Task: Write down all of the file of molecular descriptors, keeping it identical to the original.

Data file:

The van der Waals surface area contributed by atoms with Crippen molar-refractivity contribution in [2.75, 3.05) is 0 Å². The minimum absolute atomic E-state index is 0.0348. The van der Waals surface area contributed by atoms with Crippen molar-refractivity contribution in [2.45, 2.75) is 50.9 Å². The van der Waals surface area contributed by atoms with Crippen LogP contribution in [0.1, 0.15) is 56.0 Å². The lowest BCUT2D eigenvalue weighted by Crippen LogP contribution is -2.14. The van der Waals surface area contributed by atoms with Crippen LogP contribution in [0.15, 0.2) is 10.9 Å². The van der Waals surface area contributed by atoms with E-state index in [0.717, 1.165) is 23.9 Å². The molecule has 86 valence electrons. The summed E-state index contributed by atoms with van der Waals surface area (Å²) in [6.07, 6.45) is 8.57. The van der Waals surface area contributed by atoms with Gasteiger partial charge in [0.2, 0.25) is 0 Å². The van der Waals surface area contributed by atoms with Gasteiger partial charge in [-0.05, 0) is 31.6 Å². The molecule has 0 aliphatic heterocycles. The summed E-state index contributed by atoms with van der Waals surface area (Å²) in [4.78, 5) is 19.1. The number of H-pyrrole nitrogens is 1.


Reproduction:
The van der Waals surface area contributed by atoms with Crippen molar-refractivity contribution in [2.75, 3.05) is 0 Å². The minimum absolute atomic E-state index is 0.0348. The van der Waals surface area contributed by atoms with Crippen molar-refractivity contribution in [2.45, 2.75) is 50.9 Å². The van der Waals surface area contributed by atoms with Crippen LogP contribution in [0.1, 0.15) is 56.0 Å². The lowest BCUT2D eigenvalue weighted by Crippen LogP contribution is -2.14. The van der Waals surface area contributed by atoms with Crippen LogP contribution in [0.15, 0.2) is 10.9 Å². The van der Waals surface area contributed by atoms with E-state index in [0.717, 1.165) is 23.9 Å². The molecule has 86 valence electrons. The summed E-state index contributed by atoms with van der Waals surface area (Å²) in [6.07, 6.45) is 8.57. The van der Waals surface area contributed by atoms with Gasteiger partial charge in [0.2, 0.25) is 0 Å². The van der Waals surface area contributed by atoms with Gasteiger partial charge in [-0.05, 0) is 31.6 Å². The molecule has 0 aliphatic heterocycles. The summed E-state index contributed by atoms with van der Waals surface area (Å²) in [4.78, 5) is 19.1. The number of H-pyrrole nitrogens is 1.